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Friday, July 11, 2003

Friday
In the right light, at the right time, everything is extraordinary. -- Aaron Rose

Darwin

Last night I walked across the lawn
And paused to let a firefly drift by.
I reached out my hand and missed,
But I could have caught it,
Even in the dark dusk of the evening,
If I'd wanted, and tried harder.
Shoot! A child could have caught it,
It was so slow!
Caught it, then carefully placed it
In an old mayonaisse jar her
Mom had cleaned out,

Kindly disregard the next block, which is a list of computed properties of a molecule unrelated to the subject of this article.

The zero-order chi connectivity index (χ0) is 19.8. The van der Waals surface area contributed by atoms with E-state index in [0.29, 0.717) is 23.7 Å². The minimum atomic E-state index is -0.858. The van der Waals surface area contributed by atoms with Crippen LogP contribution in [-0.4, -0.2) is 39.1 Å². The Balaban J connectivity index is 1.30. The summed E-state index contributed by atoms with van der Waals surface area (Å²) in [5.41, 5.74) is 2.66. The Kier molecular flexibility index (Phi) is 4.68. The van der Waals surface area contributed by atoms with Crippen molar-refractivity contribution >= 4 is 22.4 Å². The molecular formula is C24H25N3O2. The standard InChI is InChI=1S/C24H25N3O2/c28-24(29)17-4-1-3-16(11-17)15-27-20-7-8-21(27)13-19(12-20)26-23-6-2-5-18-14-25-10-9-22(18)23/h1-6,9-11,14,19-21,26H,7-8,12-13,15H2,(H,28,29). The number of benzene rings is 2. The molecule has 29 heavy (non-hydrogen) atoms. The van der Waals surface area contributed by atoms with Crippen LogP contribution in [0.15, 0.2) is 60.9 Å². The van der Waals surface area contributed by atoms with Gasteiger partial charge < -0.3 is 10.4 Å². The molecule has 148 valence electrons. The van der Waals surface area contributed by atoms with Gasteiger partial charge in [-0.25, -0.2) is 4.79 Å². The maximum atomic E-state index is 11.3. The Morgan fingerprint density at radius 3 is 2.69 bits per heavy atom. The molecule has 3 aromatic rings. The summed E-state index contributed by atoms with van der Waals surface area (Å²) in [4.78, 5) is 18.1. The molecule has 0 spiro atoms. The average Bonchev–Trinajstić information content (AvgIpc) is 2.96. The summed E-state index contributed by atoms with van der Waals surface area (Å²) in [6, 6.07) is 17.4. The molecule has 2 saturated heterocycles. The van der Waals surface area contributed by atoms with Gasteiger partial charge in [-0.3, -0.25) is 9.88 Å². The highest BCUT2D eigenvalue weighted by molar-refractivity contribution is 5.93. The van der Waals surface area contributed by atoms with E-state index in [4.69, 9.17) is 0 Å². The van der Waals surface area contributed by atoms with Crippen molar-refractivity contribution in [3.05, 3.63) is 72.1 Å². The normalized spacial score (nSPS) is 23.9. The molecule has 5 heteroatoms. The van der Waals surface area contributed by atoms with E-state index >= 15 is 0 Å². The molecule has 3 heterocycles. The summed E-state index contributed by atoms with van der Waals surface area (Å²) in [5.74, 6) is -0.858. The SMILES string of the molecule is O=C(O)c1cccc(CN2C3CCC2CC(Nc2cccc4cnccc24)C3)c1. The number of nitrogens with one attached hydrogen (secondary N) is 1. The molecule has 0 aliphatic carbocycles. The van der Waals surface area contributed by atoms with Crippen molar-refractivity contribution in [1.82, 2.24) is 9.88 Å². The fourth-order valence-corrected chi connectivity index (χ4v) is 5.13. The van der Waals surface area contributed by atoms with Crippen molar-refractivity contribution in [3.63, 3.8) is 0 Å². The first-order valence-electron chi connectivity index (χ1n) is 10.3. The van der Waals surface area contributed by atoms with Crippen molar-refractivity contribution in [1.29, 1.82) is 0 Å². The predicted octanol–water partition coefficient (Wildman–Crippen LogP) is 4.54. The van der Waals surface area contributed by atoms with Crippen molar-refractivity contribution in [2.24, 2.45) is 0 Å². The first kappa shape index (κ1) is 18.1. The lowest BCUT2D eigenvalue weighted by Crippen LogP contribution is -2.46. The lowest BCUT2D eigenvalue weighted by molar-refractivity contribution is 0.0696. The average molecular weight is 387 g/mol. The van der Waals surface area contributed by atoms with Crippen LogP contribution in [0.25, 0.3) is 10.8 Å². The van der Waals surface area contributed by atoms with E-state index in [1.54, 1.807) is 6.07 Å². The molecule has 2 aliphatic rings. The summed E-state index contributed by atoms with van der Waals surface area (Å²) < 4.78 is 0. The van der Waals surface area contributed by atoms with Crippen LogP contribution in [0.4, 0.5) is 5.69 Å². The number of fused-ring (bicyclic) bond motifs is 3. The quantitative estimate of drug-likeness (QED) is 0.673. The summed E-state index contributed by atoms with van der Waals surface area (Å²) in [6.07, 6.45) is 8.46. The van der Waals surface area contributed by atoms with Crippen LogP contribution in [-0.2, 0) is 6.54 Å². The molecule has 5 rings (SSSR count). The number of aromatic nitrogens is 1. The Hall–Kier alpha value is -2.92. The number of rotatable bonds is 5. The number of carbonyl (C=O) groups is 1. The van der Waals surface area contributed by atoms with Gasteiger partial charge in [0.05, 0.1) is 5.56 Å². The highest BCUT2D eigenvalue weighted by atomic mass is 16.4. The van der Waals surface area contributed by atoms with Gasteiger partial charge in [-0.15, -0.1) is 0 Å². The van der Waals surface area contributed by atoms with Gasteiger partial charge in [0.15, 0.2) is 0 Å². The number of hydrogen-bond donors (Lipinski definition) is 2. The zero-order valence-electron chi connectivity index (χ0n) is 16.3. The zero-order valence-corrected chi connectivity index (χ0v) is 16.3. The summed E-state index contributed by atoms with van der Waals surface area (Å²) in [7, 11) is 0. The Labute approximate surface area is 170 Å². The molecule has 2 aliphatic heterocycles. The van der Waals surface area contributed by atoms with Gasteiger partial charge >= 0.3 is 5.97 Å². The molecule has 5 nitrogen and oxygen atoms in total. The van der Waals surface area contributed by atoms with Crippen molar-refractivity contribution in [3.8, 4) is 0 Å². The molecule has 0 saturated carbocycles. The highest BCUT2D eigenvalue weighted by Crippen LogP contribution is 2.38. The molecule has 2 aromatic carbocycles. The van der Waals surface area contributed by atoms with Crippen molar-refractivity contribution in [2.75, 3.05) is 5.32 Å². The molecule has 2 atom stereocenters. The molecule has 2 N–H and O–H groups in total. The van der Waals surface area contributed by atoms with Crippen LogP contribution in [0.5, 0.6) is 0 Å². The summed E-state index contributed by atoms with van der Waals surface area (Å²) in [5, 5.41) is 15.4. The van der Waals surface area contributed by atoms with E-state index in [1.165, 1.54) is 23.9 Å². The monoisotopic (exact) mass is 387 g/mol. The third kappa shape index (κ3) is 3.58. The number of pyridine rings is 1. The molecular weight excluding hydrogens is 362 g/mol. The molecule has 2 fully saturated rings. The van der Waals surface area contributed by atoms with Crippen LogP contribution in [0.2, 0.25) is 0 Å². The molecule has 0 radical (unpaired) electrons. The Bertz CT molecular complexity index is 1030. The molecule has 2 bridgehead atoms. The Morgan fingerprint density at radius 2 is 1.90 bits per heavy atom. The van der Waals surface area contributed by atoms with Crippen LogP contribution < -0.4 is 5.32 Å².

And her dad had punched holes in the lid,
And she'd put some grass in
And a twig. And chased around
The yard for a half-hour or so,
Catching them, admiring their
Neon glow, letting them crawl on
Hands and arms, then jailing them.
In the jar they would sparkle like diamonds.
What kind of evolutionary fate,
What kind of creationary god,
Just what kind of planning or mutating luck,
Creates a little bug that
Uses a light scientists can't even figure out
How they glow it,
That they need to reproduce, to survive,
To light their way through the night,
And looks so lovely,
And is so harmless,
And flies so slow,
That little kids can catch them, laughing,
Time after time,
Jar after jar,
Bug after bug,
On sweet summer evenings?
Darwin, buddy--go figure.

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